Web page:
Rabbi Arnold E. Resnicoff, chaplain on the staff of Gen. Wesley K. Clark, the commander in chief of the U.S. European Command, is pushing an initiative to include chaplains from all faiths in military decisions to prevent violence and, if that fails, in the healing process.

"We all know that religion can play a role in conflict, and has been used to fan the flames of hatred during a conflict," Resnicoff says. "We must investigate ways that religion can also play a role in conflict resolution and reconciliation."

To that end, the soft-spoken Conservative rabbi says NATO chaplains should have a greater role in supporting Allied troops with personal moral conflicts, and in reducing misunderstandings about foreign religious beliefs.

He says it is important to move fast and establish regional cooperative programs in such potential hot spots as Eastern Europe and South Africa "so that we are ahead of the power curve before another Kosovo explodes."

Capt. Resnicoff says American military leaders have come a long way in understanding other religious cultures since the UN shot at a minaret in Gaza in 1957, "because unfamiliarity with the ‘call to prayer’ made them think it might be a ‘call to revolt.’

"But we are not yet at the stage where we can use the stories from other cultures as opportunities to show understanding and respect in a way that can strengthen relationships and create opportunities for progress.

"There are still large pockets in our knowledge, which the chaplain can help fill in through staff work and advice."

Resnicoff also believes chaplains can become bridges to suspicious ethnic civilians wary of foreign troops. "Again and again I see that civilians … who are still mistrustful of the military, respond in a much more positive way to chaplains."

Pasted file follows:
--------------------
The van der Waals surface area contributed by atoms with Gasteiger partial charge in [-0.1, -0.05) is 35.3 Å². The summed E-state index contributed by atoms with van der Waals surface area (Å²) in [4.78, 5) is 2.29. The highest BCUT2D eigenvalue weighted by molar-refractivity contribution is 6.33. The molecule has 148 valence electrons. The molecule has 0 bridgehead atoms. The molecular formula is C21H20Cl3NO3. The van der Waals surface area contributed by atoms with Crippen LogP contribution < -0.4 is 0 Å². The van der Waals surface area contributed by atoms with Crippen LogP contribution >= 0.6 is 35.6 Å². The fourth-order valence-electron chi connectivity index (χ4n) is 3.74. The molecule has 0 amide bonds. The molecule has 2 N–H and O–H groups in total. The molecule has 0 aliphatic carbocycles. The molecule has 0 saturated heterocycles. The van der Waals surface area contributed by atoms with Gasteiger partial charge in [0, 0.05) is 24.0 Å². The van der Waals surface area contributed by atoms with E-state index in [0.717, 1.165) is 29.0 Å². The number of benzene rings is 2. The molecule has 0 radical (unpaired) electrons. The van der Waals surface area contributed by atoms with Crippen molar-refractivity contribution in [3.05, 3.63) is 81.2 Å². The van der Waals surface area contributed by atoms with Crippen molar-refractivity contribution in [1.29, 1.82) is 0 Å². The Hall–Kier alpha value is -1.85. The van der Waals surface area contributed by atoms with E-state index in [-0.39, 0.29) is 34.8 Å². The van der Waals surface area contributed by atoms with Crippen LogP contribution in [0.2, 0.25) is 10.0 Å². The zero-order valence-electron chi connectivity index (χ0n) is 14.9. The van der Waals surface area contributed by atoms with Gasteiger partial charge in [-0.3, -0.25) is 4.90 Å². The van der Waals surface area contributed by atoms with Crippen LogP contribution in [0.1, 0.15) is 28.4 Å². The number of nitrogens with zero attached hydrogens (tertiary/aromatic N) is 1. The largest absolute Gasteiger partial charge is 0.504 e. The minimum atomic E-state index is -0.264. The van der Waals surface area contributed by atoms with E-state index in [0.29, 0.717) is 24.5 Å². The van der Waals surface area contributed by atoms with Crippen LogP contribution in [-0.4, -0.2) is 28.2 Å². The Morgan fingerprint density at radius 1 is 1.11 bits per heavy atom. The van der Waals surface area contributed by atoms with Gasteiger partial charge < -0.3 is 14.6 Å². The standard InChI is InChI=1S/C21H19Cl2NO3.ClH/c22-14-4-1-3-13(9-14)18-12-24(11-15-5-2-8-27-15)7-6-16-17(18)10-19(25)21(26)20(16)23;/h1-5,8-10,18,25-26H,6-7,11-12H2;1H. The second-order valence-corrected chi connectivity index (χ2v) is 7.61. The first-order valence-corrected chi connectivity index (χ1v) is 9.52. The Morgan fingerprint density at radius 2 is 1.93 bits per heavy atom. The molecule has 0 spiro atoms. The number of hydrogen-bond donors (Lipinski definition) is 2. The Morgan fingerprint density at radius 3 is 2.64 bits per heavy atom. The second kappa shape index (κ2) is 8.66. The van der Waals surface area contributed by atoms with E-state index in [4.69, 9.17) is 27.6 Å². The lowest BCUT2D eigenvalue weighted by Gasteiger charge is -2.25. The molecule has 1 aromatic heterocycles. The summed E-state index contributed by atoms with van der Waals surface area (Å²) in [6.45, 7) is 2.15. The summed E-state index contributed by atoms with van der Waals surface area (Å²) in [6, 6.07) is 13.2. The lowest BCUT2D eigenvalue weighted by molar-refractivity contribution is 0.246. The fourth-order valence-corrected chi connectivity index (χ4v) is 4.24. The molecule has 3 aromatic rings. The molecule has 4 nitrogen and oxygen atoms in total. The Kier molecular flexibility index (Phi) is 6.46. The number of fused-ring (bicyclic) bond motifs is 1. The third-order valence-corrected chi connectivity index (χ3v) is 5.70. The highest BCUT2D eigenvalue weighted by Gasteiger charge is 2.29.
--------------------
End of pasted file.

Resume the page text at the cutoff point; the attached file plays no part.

He notes that British chaplains tell him that chaplains even cross religious and political lines more easily than others in the supercharged atmosphere of Northern Ireland.

The rabbi is traveling around the globe trying to gain support for the proposal.nRabbi David Saperstein, director of the Religious Action Center of Reform Judaism, has been elected as the first chairman of the U.S. Commission on International Religious Freedom.

The 10-member body is charged with advising President Clinton on strengthening religious freedom and combating religious persecution worldwide.

The new commission has "the potential to raise the visibility of religious freedom in U.S. policy making, and to draw our nation’s attention to the most egregious manifestations of religious persecution," said Saperstein, a lawyer celebrating his 25th year at the Religious Action Center, the Reform movement’s social justice arm.

"It should be a great source of pride to the Jewish community that the Soviet Jewry campaign is often cited by senators and representatives as an inspiration for the legislation that established the Commission," Saperstein said. Michael K. Young, dean of the George Washington University Law Center, was elected vice chairman at the group’s inaugural meeting last month.

The other Jewish member of the Commission is Elliott Abrams, author of "Faith or Fear: How Jews Can Survive in a Christian America" and president of the Ethics and Public Policy Center, an organization dedicated to clarifying the connections between the Judeo-Christian tradition and American public policy.

The Commission, established by Congress through the International Religious Freedom Act, will focus on reviewing U.S. policy toward countries with "urgent problems of religious persecution" including China and Sudan, and countries where religious protection is waning, such as Russia, India, and Pakistan.